Thanks to a stranger’s kindness and support, Aref’s life changed course forever. You can help young refugees like Aref by supporting programmes that encourage them to participate in sports and other activities.
I was just 11 years old. But I knew that the situation in Kabul was getting worse. When we played outside we could hear the sound of bombing and gunfire getting louder as the fighting moved closer. One night my Dad shook us awake, “Take what you can carry. We will come back for the rest,” he said. I never saw my home country again.
Arriving in Adelaide I was so excited about starting life in Australia but I had not anticipated the adjustment to a new culture and language. I was a 14-year-old Afghan refugee with different language and customs. I felt like I did not belong.
I found my connection through sport.
The Grange Lawn Tennis Club was close to our house, I would walk past, watching through the fence. I had never seen tennis, I didn’t even know what it was called. I got sick of watching, I wanted to try playing. Eventually I summoned the courage to talk to the coach, “How can I join?” I asked. He said “Have you played before?” I said “No, I know nothing.” He laughed and invited me back the next day. He gave me his son’s racquet and said “If you work hard, I will give you free lessons.” Virgil Goncalves was the coach’s name.
Over time he became more than a mentor to me, he became like a father.
I did not feel comfortable socialising with my peers, I had a stammer, and I did not understand the slang.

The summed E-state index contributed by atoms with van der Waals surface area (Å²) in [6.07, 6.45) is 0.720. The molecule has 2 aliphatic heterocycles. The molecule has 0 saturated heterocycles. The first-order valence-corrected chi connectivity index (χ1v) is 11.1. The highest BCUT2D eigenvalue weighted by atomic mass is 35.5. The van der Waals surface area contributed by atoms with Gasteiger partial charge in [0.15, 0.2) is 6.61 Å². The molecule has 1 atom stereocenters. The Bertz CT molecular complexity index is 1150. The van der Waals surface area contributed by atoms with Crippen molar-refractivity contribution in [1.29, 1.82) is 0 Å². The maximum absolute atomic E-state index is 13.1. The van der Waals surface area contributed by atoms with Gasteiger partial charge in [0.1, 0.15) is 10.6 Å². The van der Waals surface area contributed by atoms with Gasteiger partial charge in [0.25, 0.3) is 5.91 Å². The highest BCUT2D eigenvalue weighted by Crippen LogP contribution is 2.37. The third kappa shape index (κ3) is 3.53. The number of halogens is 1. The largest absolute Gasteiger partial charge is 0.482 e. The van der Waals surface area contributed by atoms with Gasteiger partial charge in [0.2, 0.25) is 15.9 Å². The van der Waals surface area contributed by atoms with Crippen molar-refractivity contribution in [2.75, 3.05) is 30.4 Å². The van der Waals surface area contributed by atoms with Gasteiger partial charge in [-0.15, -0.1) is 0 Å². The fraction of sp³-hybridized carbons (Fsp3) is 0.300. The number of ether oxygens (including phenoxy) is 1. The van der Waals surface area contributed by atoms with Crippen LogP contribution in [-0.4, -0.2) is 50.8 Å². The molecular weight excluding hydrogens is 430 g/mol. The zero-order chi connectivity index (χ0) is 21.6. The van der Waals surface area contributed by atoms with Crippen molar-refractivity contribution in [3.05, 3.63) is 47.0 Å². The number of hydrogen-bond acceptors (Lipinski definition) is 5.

My second support network came from an organisation called Multicultural Youth South Australia. They provided me with a mentor when I had no one and a place to meet other refugee kids. By the time I was 18 I had become a mentor myself, but I wanted to do more.
I was inspired to set up the Advantage Refugees Program with Virgil, using tennis to engage refugees. I wanted to share the mateship and sense of connection that I had found through sport. Over the last eight years we have trained hundreds of kids from all over the world. One of the girls is destined to be a top player. Tennis gave her the confidence to make something of her life.
My Dad taught me that there is no good or bad, just different. The kids who come to the tennis program are all different but when they say “This is my club” they become part of the community.
Virgil Goncalves helped me, and his act of kindness has enabled us to empower hundreds of others. I urge everyone, ask yourself, “What can I do to help young refugees and migrants in my community feel a sense of belonging?”.
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